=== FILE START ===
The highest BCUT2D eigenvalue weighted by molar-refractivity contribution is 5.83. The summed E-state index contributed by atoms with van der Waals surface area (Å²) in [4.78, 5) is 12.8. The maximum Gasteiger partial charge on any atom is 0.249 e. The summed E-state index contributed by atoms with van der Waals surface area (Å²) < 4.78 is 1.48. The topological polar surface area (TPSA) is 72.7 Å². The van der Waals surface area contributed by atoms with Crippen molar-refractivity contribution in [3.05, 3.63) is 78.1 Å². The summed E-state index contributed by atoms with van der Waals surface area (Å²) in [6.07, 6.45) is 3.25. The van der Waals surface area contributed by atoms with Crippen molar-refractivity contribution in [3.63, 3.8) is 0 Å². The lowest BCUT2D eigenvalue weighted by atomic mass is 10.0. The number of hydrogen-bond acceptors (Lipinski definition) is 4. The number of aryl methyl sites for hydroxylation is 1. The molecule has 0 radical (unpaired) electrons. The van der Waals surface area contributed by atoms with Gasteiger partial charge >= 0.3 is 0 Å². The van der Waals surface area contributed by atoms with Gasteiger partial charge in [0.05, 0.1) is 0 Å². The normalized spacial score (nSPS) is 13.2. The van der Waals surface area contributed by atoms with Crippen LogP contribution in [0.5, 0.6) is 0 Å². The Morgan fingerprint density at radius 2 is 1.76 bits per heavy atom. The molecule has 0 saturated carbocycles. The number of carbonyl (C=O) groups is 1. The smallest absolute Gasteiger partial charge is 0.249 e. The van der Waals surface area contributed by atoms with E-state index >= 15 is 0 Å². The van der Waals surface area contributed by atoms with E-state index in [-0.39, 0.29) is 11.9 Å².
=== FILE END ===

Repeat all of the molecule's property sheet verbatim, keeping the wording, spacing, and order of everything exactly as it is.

The highest BCUT2D eigenvalue weighted by molar-refractivity contribution is 5.83. The summed E-state index contributed by atoms with van der Waals surface area (Å²) in [4.78, 5) is 12.8. The maximum Gasteiger partial charge on any atom is 0.249 e. The summed E-state index contributed by atoms with van der Waals surface area (Å²) < 4.78 is 1.48. The topological polar surface area (TPSA) is 72.7 Å². The van der Waals surface area contributed by atoms with Crippen molar-refractivity contribution in [3.05, 3.63) is 78.1 Å². The summed E-state index contributed by atoms with van der Waals surface area (Å²) in [6.07, 6.45) is 3.25. The van der Waals surface area contributed by atoms with Crippen molar-refractivity contribution in [3.63, 3.8) is 0 Å². The lowest BCUT2D eigenvalue weighted by atomic mass is 10.0. The number of hydrogen-bond acceptors (Lipinski definition) is 4. The number of aryl methyl sites for hydroxylation is 1. The molecule has 0 radical (unpaired) electrons. The van der Waals surface area contributed by atoms with Gasteiger partial charge >= 0.3 is 0 Å². The van der Waals surface area contributed by atoms with Gasteiger partial charge in [0.05, 0.1) is 0 Å². The normalized spacial score (nSPS) is 13.2. The van der Waals surface area contributed by atoms with Crippen LogP contribution in [0.5, 0.6) is 0 Å². The Morgan fingerprint density at radius 2 is 1.76 bits per heavy atom. The molecule has 0 saturated carbocycles. The number of carbonyl (C=O) groups is 1. The smallest absolute Gasteiger partial charge is 0.249 e. The van der Waals surface area contributed by atoms with E-state index >= 15 is 0 Å². The van der Waals surface area contributed by atoms with E-state index in [-0.39, 0.29) is 11.9 Å².